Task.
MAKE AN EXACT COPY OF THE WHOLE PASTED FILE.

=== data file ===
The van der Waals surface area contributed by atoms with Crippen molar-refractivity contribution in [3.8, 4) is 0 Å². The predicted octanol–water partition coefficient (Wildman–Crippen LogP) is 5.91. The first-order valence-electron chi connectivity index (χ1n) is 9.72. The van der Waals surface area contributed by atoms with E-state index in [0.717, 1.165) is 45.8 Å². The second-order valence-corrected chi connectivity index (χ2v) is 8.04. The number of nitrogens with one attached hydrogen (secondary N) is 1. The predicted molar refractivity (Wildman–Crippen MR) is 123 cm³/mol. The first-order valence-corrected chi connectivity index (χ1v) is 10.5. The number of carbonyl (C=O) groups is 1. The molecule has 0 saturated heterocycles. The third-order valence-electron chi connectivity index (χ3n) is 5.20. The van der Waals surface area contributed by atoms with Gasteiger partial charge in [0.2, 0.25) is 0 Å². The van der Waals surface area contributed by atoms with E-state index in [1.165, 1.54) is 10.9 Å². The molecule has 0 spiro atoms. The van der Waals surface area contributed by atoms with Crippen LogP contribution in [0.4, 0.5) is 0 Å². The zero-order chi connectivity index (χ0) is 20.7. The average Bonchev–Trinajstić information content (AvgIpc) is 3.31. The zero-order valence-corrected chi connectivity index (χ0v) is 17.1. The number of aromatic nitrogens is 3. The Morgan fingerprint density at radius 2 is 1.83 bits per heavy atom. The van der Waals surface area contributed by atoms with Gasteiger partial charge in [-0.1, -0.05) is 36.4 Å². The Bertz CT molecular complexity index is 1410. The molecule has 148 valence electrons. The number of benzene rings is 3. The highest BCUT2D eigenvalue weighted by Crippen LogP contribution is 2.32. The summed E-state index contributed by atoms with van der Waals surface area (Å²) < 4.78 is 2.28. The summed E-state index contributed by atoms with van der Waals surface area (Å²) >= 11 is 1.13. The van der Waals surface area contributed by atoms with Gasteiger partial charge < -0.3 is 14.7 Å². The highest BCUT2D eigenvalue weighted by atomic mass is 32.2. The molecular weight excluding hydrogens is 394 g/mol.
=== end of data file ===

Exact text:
The van der Waals surface area contributed by atoms with Crippen molar-refractivity contribution in [3.8, 4) is 0 Å². The predicted octanol–water partition coefficient (Wildman–Crippen LogP) is 5.91. The first-order valence-electron chi connectivity index (χ1n) is 9.72. The van der Waals surface area contributed by atoms with E-state index in [0.717, 1.165) is 45.8 Å². The second-order valence-corrected chi connectivity index (χ2v) is 8.04. The number of nitrogens with one attached hydrogen (secondary N) is 1. The predicted molar refractivity (Wildman–Crippen MR) is 123 cm³/mol. The first-order valence-corrected chi connectivity index (χ1v) is 10.5. The number of carbonyl (C=O) groups is 1. The molecule has 0 saturated heterocycles. The third-order valence-electron chi connectivity index (χ3n) is 5.20. The van der Waals surface area contributed by atoms with Gasteiger partial charge in [0.2, 0.25) is 0 Å². The van der Waals surface area contributed by atoms with E-state index in [1.165, 1.54) is 10.9 Å². The molecule has 0 spiro atoms. The van der Waals surface area contributed by atoms with Crippen LogP contribution in [0.4, 0.5) is 0 Å². The zero-order chi connectivity index (χ0) is 20.7. The average Bonchev–Trinajstić information content (AvgIpc) is 3.31. The zero-order valence-corrected chi connectivity index (χ0v) is 17.1. The number of aromatic nitrogens is 3. The Morgan fingerprint density at radius 2 is 1.83 bits per heavy atom. The van der Waals surface area contributed by atoms with Gasteiger partial charge in [-0.1, -0.05) is 36.4 Å². The Bertz CT molecular complexity index is 1410. The molecule has 148 valence electrons. The number of benzene rings is 3. The highest BCUT2D eigenvalue weighted by Crippen LogP contribution is 2.32. The summed E-state index contributed by atoms with van der Waals surface area (Å²) < 4.78 is 2.28. The summed E-state index contributed by atoms with van der Waals surface area (Å²) >= 11 is 1.13. The van der Waals surface area contributed by atoms with Gasteiger partial charge < -0.3 is 14.7 Å². The highest BCUT2D eigenvalue weighted by atomic mass is 32.2. The molecular weight excluding hydrogens is 394 g/mol.